Research is what makes university most different from school or college. At school you're asked to accept that what you're taught is 'true', but at university you're expected to take nothing at face value, and you may be surprised how few 'answers' there are. Research cannot 'prove' anything - it just tells us how likely something is.
This is why university requires a whole different set of skills. You no longer receive information and deliver it back in exams. You need to question everything and find the answers for yourself. You need to become a confident, independent thinker with an enquiring mind because if you're not interested in finding out, why are you at university?
Virtually every assignment you complete at university will need to be thoroughly researched. This involves locating appropriate sources of information, deciding what's relevant, reading and making notes, keeping a record of what you've read, and referencing and compiling a bibliography.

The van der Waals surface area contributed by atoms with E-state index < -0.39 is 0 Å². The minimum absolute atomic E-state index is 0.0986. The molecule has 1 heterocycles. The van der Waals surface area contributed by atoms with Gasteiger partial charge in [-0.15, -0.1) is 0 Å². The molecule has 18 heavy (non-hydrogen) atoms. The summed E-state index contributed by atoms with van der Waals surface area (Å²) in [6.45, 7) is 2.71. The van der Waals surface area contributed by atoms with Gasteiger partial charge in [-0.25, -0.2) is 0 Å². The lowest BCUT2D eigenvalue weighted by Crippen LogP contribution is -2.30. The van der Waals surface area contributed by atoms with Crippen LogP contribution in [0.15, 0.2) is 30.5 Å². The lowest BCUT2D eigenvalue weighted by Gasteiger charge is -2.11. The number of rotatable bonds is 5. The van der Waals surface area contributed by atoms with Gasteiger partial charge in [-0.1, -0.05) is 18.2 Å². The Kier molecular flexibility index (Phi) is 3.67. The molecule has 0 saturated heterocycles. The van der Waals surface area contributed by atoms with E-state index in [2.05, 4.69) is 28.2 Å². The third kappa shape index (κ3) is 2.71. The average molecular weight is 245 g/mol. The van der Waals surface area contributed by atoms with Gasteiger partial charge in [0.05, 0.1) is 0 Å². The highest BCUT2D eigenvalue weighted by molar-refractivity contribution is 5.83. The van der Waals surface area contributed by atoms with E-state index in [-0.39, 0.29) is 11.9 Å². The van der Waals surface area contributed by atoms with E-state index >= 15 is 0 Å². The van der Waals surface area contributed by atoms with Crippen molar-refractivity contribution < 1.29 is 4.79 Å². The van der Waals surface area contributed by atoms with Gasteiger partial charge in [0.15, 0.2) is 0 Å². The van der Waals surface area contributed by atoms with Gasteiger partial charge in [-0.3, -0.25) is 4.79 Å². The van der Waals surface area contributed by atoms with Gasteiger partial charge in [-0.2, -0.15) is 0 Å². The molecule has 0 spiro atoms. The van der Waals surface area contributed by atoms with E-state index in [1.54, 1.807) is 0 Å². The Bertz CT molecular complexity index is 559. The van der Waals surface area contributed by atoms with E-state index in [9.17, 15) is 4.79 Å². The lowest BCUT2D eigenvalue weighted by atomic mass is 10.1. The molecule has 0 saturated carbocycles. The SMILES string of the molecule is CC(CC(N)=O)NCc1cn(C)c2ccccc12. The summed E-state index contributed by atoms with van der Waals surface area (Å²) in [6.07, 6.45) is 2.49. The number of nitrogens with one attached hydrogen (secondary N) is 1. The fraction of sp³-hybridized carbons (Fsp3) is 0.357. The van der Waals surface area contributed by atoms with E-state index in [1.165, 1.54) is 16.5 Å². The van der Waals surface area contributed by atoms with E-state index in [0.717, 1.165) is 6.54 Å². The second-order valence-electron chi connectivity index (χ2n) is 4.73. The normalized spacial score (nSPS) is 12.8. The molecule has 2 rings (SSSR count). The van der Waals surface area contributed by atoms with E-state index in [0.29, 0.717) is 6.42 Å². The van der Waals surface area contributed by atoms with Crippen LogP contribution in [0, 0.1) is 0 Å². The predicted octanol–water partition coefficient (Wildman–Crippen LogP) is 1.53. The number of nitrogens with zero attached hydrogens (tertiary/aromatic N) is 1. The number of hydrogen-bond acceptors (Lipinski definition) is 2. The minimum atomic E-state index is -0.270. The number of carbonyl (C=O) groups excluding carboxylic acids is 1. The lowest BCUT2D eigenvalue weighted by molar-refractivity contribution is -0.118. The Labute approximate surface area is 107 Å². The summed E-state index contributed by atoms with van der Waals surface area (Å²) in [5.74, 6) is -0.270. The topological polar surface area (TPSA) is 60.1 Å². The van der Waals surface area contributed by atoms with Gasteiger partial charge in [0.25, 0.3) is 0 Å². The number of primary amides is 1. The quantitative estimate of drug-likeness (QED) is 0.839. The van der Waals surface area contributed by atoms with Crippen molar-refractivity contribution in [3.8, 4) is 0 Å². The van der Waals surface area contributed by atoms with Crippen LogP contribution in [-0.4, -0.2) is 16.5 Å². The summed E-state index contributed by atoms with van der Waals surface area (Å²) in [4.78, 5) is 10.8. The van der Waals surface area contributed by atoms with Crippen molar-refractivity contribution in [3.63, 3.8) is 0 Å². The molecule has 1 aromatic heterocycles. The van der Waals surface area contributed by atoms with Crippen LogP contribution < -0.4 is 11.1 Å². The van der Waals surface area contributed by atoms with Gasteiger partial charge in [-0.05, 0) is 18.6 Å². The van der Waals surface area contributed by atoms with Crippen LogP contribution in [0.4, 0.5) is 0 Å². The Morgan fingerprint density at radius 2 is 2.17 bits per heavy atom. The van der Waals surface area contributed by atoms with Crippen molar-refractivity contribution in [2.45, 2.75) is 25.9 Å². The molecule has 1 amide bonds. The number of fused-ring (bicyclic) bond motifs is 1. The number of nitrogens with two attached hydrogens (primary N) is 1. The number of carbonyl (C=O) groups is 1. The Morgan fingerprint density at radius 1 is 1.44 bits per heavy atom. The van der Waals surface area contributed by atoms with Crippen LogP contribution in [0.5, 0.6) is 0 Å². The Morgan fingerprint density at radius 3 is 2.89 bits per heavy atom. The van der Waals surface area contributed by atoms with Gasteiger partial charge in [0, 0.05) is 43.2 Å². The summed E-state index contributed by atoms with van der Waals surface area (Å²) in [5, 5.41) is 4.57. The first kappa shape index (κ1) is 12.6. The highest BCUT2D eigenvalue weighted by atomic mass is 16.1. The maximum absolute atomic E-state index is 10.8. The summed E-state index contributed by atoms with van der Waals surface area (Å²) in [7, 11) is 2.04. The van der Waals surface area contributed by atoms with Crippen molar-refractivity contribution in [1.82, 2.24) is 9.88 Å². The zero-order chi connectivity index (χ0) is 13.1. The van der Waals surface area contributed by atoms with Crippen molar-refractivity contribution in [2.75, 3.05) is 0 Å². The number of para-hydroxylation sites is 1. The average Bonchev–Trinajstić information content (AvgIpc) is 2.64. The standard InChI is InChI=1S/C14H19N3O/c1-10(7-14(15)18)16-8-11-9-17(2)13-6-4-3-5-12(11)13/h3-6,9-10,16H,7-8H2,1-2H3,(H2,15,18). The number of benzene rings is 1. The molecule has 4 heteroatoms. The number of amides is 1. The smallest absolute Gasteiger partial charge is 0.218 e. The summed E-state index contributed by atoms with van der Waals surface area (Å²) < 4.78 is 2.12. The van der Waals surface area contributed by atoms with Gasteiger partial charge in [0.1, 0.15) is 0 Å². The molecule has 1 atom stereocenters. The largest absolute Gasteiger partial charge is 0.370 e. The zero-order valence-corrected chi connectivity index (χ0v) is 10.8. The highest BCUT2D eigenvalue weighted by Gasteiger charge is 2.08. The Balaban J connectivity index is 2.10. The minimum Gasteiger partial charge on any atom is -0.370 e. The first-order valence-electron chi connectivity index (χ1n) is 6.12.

There's also a good chance you'll carry out some research of your own during the course of your degree: many students do a dissertation or a research project. This is a really exciting opportunity to carry out some original research, and try to answer a question that has not yet been answered - if you're very lucky, you might even end up with a published research paper with your name on it!
1. Identify any opportunities to do research during your degree: think about the research you'll need to do for assignments, as well as any opportunities you may get to do primary research. Your study guide or handbook is a good place to start looking.
2. Talk to your tutor or lecturers about opportunities to get involved in research. Some departments offer summer jobs working with research teams; these are a great way to get an insight into the life of a researcher.